In analyzing the initial findings, it was interesting to see that there were people who said that they would continue their membership during their first week but ultimately ended up canceling.  Here, the mix of attitudinal and behavioral data painted a more robust picture than a single modality ever could have – which helped Netflix realize that they had to dig even deeper to understand their audience and subscriber retention habits.

Netflix has also tackled segmentation, which again required the participation of numerous internal research teams and also applied to everyone within the organization – from membership teams to the people coming up with original content.  

Some Netflix tips for avoiding “analysis paralysis”:
1. Start with the end in mind: focus on objectives, not methodologies
2. Getting to the “so what” – brevity can be an effective approach

ABOUT THE AUTHOR

Ben Proctor is Insights Strategist at Miner & Co. Studio, a New York-based consultancy

Live from #MediaInsight: Understanding Consumer Behavior, Culture and Generational Nuances

Joseph Kessler, President, THE INTELLIGENCE GROUP walks us through the changing tide of consumer behavior
The generation in which one lives is key to understanding behavior
80% of 2-year olds in the US have access to a mobile device.  What are the implications of this type of access?  In a focus group, kids were trying to ‘swipe’ the pages of a hard copy book  
Change = the new normal
Edward Snowden: how is it that people over the age of 50 see him as a criminal, while younger folks tout him as a hero?  This signals a new type of ‘climate change’ in terms of our behavior
Battle of the sexes has evolved into war of the generations.  Official Comedy video provides guidelines for dealing with Millennials in the workplace.  How could a day possibly start before 10:30AM?  You mean doing your job as asked doesn’t equal an automatic promotion and pay raise?
Understanding the “why” drives new thinking
Generational traits are influenced by six sources:
  • Parenting styles
  • Socio-economic conditions
  • Popular culture
  • Game-changing events
  • Tech advances
  • Shifting social mores
There are 80 to 90 million Millennials in the US today.  They are group oriented, need to be heard and feel special, idealistic, and tech junkies
48% say the new reality is NOT following the traditional path
Young people are driving innovation today, from app development to shaping music (i.e. the 17-year old Lorde) to delivering the comedy that often defines their lives (and certainly their use of YouTube, where comedy is the top category)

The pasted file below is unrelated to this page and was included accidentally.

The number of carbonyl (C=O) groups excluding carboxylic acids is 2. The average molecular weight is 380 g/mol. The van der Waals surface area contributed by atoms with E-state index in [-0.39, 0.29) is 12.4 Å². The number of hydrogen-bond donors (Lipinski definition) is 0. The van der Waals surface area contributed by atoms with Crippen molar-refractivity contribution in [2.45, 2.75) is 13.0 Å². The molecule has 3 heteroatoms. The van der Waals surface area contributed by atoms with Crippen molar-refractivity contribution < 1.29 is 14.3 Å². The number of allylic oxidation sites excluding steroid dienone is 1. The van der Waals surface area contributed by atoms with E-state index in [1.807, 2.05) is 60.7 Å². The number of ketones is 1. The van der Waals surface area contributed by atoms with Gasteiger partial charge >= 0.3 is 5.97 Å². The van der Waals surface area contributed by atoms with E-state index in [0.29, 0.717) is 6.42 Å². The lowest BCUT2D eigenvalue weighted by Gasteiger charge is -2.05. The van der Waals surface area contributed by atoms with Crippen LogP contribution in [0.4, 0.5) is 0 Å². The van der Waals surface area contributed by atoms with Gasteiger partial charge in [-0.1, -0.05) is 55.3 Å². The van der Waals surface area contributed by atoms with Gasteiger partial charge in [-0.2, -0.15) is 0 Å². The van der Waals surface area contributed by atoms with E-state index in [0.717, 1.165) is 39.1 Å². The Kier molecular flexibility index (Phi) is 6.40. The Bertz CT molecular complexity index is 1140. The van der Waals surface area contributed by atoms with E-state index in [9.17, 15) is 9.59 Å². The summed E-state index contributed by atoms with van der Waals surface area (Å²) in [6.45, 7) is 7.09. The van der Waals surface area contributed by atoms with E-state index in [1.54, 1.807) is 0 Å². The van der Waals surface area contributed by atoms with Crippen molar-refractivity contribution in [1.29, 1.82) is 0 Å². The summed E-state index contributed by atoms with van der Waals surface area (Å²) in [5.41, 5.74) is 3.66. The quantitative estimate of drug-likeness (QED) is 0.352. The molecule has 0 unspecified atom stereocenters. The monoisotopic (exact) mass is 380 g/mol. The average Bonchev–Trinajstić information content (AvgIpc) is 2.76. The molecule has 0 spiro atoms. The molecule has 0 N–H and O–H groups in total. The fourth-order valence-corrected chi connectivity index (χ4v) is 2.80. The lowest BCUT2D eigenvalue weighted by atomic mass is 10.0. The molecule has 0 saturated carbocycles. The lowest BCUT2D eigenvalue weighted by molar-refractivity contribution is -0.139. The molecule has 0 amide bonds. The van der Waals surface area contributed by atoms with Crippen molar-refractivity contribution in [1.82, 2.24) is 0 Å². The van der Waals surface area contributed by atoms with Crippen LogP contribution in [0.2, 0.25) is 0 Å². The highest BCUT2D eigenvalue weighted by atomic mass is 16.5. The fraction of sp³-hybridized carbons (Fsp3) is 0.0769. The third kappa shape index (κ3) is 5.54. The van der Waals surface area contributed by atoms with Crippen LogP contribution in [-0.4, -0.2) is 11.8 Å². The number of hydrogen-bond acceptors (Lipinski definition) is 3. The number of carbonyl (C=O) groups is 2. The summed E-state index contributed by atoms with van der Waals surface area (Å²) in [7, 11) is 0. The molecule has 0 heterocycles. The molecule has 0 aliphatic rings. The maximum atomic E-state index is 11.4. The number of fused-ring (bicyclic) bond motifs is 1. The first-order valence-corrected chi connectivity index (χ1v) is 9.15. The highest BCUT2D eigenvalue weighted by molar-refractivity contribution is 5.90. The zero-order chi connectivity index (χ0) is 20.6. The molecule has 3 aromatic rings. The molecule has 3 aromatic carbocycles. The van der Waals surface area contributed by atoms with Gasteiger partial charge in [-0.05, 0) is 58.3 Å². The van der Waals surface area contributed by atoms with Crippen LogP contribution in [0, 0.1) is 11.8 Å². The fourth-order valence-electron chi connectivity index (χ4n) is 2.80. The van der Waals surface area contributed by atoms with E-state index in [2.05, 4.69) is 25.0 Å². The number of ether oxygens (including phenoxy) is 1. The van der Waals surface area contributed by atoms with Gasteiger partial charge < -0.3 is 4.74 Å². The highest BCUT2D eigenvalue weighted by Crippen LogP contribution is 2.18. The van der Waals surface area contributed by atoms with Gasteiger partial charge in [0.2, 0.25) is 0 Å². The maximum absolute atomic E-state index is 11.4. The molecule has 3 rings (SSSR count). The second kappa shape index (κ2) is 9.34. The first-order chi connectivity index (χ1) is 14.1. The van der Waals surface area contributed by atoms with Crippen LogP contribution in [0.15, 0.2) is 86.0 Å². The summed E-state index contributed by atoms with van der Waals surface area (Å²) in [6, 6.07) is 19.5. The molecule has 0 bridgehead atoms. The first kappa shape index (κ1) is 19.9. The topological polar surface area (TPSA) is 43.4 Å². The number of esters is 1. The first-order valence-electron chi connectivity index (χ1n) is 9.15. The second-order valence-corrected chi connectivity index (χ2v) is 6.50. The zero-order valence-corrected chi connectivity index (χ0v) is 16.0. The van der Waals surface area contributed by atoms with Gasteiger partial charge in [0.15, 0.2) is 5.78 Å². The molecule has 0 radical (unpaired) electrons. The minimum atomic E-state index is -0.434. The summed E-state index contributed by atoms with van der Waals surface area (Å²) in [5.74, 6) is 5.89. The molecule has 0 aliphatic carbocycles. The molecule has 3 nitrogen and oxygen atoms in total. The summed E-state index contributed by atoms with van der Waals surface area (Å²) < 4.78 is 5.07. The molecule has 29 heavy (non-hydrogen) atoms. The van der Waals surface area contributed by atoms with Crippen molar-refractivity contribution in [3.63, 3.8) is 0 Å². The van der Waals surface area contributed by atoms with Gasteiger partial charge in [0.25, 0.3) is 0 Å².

ABOUT THE AUTHOR

Ben Proctor is Insights Strategist at Miner & Co. Studio, a New York-based consultancy

Live from #TMRE13: 5 Game Changing that will drive trends today and in the future

Consumers are taking control of their lives. They are
rearranging their lives to their own satisfaction for the better of their home
and family. Companies can benefit from this as they offer cusotmized solutions to these “game changing trends”, found by Campbell’s Soup.
My ROI: Consumers are taking a personal return on investment
approach to assessing. But now good value is not about paying the lower price.
Consumers are willing to pay for experiences that will matter more for them,
that fit them better individually. Service is back ‘ as people want better
value for their money.
iHealth3.0: Consumers are more concerned about health, image
management, and the general wellbeing, given the overall statistics of being
overweight, and consequential expenses.
Energy Management: Consumers are overall tired, and
consequently cranky. Energy emerges as a highly sought need, now the highest
sought commodity, ranked higher than money and time. Consequently opportunities
are like virtual supermarkets to avoid traveling and energy consumables.
The Desire to Feel Alive:  Help consumers break free and enjoy moments that
reward themselves. How can brands do this? Across ages and genders there is a
desire to be more lively, and opportunities are present in multiple consumer
and healthcare industries.
Digital is resetting expectations: Digital is an integrated
and integral part of life, and not a distraction. This affects everything from
DIY, to shopping, to connecting with others.
Sourabh Sharma, Communication & Social Media Research Expert at SKIM,
an international consultancy and marketing research agency, has a background in
engineering, marketing and finance from the University of Pennsylvania, and the
Wharton School and Rotterdam School of Management. Having worked in marketing
and product development at L’Oreal, followed by a stint in management
consulting, he now passionately enjoys the world of social media, and can be
found on every platform with his alias sssourabh. He is a food critic and a
fashion writer, and documents these alongside strategy on his blog called
3FS. He may be reached at s.sharma@skimgroup.com. Follow him on
@sssourabh.

Just another Informa Telecoms & Media site